Just as a sidenote: this trick does not actually allow you change the public page, so you will only see the changes in your browser.

tags:  Best  browser  Change  CNN  CNN.com  Cool  Firefox  Hack  IE  Javascript  Safari  Tips  trick  tricks  website 
categories:  Random Bites 
 
 

Spice Up Your Web. Try a Pattern.


July 07, 2008
 

[by Katie Laxton]

Some of my favorite blogs have one thing common. Sure the content is great but with all the blogs available to read, great content isn’t too hard to come by. No, my favorite blogs are like my favorite men…they are all quite easy on the eye! They not only inspire me with their wealth of information but with their wonderful graphic content as well. I mean, is having both too much to ask for? A teacher of mine once spent an entire class period talking about the fact that humans do not think with words, they think with images. I am seeing examples of this in new ways everyday. Today in particular, I notice it through background patterns.

Since web design is no exception when it comes to following optimal column width and with computer screens forever getting bigger, browser windows often leave plenty of blank background space. While it is important not to distract the viewer from the information your site is trying to get across, it never hurts to spice things up a little. Sure, backgrounds are neutral for a reason but that doesn’t mean you have to use a solid color or, for the more adventurous, a gradient. Patterns aren’t just for fabric and bad 70’s wallpaper any more! There are some great sites out there that provide some wonderful (and some not so wonderful) background patterns free of charge. Just to name a few of my favorite…

http://www.k10k.net/pixelpatterns
http://www.squidfingers.com/patterns/
http://citrusmoon.typepad.com/citrusmoon/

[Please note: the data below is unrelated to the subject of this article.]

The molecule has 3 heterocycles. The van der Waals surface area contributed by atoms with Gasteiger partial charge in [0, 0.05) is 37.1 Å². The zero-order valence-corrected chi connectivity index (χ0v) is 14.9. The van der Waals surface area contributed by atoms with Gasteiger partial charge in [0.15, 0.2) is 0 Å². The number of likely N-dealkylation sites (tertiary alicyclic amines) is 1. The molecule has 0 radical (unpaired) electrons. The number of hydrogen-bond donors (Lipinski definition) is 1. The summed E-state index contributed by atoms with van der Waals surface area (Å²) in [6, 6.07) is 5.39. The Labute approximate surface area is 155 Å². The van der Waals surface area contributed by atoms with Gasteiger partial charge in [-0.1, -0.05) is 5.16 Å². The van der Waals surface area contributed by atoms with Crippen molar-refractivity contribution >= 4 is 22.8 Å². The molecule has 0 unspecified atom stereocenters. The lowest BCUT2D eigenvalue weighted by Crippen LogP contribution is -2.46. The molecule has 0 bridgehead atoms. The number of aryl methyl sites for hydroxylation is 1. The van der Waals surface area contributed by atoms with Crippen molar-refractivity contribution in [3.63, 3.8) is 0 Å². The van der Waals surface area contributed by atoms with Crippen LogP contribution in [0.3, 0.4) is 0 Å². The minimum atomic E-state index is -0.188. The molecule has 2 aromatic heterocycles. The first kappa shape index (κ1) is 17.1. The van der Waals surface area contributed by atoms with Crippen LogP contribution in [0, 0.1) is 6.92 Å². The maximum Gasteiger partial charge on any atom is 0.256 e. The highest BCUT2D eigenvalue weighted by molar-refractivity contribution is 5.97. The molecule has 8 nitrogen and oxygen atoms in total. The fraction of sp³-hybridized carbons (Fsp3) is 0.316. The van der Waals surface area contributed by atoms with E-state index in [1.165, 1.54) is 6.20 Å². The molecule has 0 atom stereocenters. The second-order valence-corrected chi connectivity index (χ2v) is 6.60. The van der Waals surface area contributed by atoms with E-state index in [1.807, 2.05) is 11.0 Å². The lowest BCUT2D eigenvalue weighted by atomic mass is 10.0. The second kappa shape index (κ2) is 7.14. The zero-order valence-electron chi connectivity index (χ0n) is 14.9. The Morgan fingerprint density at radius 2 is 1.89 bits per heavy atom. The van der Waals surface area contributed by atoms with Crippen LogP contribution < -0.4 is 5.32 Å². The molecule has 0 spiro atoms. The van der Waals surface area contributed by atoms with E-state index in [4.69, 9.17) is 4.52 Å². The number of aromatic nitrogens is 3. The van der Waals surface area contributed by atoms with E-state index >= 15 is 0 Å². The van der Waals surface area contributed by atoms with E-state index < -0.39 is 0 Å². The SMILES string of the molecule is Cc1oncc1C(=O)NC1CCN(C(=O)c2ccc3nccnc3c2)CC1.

http://www.noqta.it/dromoscopio/
http://playground.everydayicons.jp/

Just be sure to choose wisely. Some of the patterns are so creative and vivid they may be the only thing a visitor sees on you site. Enjoy!

tags:  backgrounds  Design  patterns  visual  Web Design  website 
categories:  Design 
 
 

5 Annoying Ways Websites Hijack User Experience (And Lose Users)

By Nathan Moore
June 24, 2008
 

Some web developers tend to believe that the more control they maintain over the user’s experience on a website, the better the experience will be. On the other hand, sometimes, it is the client that insists on certain gimmicky “features” in order to make what, in their minds, is a better website. The more control, the better - right? Ugh.

Websites should gently guide the user experience. It is the job of the web developer to keep the experience from being hijacked and explain these reasons to the client. It is the job of the client to understand why it is essential to guide the user experience instead of commandeering it. Here are 5 annoying ways that websites spit in the face of this mentality by hijacking the user experience:

1. Automatically Resizing the Browser

This is one of the most annoying ways to hijack the user experience. Anytime I visit a site and find that my browser has been resized by some sort of Javascript code, I immediately leave that site. Usually, this “feature” is requested by clients that want their users to be engulfed by the entire site - usually clients that are too proud of their work. The problem today is that users normally have several sites open in tabs and by hijacking the browser and resizing it to what you think is best, it screams that you are more important than anything else on their computer. Leave the browser size alone.